Now, suppose that the patient described above has been intubated and sedated, has a respiratory rate of 15 (ventilator set at 15) and a repeat ABG shows a pH of 7.21.  Is intervention indicated now?  Should the respiratory rate be increased?  For me, the answer is a qualified "no".  We have already recognized that there is a serious underlying disease, and we have already taken corrective action to prevent further deterioration and respiratory arrest - we have secured the airway.  He cannot now have a respiratory arrest, breathe a sigh of relief, my friends.  (But he can "Code" if he's overventilated in the course of efforts to normalize his ABGs.)  Now, if there are no other underlying conditions that limit tolerance of high CO2 and low pH (such as certain cardiac, pulmonary or intracerebral conditions the discussion of which is beyond the scope of this post in part because they are infrequently relevant) we can relax and await the abatement of the underlying disease.  Eventually, pH will improve in parallel with reduction in sedation, which is blunting respiratory drive, and relief of obstruction, which is causing both increased Vd/Vt (dead space) and CO2 production.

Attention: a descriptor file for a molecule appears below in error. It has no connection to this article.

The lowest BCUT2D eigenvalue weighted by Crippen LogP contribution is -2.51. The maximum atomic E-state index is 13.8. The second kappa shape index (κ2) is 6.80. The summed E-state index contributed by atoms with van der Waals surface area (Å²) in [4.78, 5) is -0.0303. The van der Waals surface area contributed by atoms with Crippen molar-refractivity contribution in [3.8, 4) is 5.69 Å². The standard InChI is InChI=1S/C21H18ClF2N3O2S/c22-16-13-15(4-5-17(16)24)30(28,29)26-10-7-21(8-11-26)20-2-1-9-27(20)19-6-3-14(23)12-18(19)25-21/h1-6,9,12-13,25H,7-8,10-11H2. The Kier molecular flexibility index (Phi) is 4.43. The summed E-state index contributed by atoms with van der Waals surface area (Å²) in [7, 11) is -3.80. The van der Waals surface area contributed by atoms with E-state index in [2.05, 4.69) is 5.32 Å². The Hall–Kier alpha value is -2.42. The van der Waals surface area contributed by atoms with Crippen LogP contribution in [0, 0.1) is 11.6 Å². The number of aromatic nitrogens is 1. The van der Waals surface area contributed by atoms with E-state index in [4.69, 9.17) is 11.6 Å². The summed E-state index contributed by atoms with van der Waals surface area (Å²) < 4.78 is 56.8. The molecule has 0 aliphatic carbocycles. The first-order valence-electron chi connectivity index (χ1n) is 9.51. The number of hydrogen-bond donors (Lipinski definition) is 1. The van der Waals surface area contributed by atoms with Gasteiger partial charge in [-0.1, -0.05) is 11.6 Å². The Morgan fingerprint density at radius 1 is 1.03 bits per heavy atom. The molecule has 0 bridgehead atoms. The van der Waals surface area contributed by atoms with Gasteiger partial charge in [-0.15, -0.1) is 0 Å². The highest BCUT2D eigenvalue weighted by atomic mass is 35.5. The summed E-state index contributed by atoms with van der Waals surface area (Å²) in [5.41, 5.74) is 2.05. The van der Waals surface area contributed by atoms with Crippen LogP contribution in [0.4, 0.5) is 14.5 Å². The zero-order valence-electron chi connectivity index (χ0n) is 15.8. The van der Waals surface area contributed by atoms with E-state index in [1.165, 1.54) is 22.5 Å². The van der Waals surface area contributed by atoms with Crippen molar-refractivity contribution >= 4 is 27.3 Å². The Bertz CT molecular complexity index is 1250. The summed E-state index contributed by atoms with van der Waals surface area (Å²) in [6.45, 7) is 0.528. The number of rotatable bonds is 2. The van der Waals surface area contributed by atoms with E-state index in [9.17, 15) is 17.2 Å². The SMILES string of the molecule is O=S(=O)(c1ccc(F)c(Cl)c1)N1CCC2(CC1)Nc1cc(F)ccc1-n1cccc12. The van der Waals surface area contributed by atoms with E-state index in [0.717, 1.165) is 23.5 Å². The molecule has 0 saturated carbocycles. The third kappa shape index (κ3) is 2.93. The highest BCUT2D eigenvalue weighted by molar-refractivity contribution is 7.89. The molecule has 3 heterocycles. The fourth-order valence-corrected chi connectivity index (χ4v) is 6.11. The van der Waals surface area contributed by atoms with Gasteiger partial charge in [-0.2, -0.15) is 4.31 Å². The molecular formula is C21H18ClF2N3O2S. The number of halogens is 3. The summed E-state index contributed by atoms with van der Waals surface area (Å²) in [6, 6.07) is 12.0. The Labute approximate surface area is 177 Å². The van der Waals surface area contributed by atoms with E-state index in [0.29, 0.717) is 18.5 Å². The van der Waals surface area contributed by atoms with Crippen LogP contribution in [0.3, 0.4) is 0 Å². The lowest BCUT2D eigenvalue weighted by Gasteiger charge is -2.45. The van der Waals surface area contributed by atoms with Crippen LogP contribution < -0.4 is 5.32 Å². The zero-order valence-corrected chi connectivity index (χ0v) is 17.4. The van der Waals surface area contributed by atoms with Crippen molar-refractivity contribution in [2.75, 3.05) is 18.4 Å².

If this same patient were mechanically ventilated and continued to breathe (with apparent difficulty) at 30 breaths per minute with pH 7.21, I still would not intervene by changing ventilatory parameters to normalize the pH, but rather would try to determine why his minute ventilation and work of breathing are so high - is it because of dead space?  Agitation from fear and pain causing increased CO2 production?  Increased CO2 production from high work of breathing from ongoing obstruction?  It's easy to normalize blood gasses as a target for intervention; it is much harder to use them as a tool for evaluation to figure out the underlying problem and treat it specifically.  (Another good use as a tool for evaluation - the unresponsive patient with agonal respirations.  In this case, usually the ABG just confirms what you already know, and delineates the severity.)

The only time that I use AGBs as a target for intervention is when a neurosurgeon tells me to (that's another blog post altogether), or when we have a patient paralyzed and the intrinsic ventilatory control system has been rendered totally non-functional.  Yet most physicians, nurses, and respiratory therapists conceive of the ABG is seen as a target for intervention so they scurry about all night adjusting ventilatory parameters to create "normal" ABG results.  The benefit of this is uncertain, but the financial costs and drawbacks in terms of blood loss are clear.  The most troublesome cost may be an opportunity cost - the missed opportunity to identify the underlying problem.  For me, it is all just a waste of time because I am confident that as the underlying disease resolves (assuming I am specifically treating it), the ABG will revert towards normal.  There is no need to force it to be normal any more than there is a need to leukopherese a patient with pneumonia and leukocytosis.